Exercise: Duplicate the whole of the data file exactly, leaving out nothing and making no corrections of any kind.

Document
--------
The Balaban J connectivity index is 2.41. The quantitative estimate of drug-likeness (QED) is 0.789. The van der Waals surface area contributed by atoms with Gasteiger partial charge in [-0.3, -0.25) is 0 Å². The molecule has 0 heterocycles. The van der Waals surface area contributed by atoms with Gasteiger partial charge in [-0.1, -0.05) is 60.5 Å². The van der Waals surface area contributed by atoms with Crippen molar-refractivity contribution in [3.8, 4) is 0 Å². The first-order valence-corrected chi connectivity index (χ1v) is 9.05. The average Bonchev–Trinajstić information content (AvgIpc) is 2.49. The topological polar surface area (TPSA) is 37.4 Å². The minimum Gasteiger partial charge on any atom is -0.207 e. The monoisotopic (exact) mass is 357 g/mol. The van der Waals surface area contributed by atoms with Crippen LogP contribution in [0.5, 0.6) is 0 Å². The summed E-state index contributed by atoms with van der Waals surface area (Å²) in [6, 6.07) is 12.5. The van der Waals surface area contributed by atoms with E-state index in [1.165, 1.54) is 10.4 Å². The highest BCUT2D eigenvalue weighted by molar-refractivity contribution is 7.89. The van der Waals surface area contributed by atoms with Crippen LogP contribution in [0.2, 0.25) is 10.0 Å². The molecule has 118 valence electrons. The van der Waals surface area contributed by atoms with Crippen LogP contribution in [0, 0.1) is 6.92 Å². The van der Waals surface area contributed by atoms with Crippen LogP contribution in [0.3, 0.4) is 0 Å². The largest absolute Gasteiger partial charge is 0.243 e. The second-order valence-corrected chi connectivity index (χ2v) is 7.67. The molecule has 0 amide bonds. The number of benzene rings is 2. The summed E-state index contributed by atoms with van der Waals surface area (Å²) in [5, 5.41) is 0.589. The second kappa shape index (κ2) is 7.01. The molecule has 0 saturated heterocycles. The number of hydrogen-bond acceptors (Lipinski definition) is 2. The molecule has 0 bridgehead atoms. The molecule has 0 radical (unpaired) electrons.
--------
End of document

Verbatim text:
The Balaban J connectivity index is 2.41. The quantitative estimate of drug-likeness (QED) is 0.789. The van der Waals surface area contributed by atoms with Gasteiger partial charge in [-0.3, -0.25) is 0 Å². The molecule has 0 heterocycles. The van der Waals surface area contributed by atoms with Gasteiger partial charge in [-0.1, -0.05) is 60.5 Å². The van der Waals surface area contributed by atoms with Crippen molar-refractivity contribution in [3.8, 4) is 0 Å². The first-order valence-corrected chi connectivity index (χ1v) is 9.05. The average Bonchev–Trinajstić information content (AvgIpc) is 2.49. The topological polar surface area (TPSA) is 37.4 Å². The minimum Gasteiger partial charge on any atom is -0.207 e. The monoisotopic (exact) mass is 357 g/mol. The van der Waals surface area contributed by atoms with Crippen LogP contribution in [0.5, 0.6) is 0 Å². The summed E-state index contributed by atoms with van der Waals surface area (Å²) in [6, 6.07) is 12.5. The van der Waals surface area contributed by atoms with E-state index in [1.165, 1.54) is 10.4 Å². The highest BCUT2D eigenvalue weighted by molar-refractivity contribution is 7.89. The van der Waals surface area contributed by atoms with Crippen LogP contribution in [0.2, 0.25) is 10.0 Å². The molecule has 118 valence electrons. The van der Waals surface area contributed by atoms with Crippen LogP contribution in [0, 0.1) is 6.92 Å². The van der Waals surface area contributed by atoms with Crippen LogP contribution in [0.3, 0.4) is 0 Å². The largest absolute Gasteiger partial charge is 0.243 e. The second-order valence-corrected chi connectivity index (χ2v) is 7.67. The molecule has 0 amide bonds. The number of benzene rings is 2. The summed E-state index contributed by atoms with van der Waals surface area (Å²) in [5, 5.41) is 0.589. The second kappa shape index (κ2) is 7.01. The molecule has 0 saturated heterocycles. The number of hydrogen-bond acceptors (Lipinski definition) is 2. The molecule has 0 bridgehead atoms. The molecule has 0 radical (unpaired) electrons.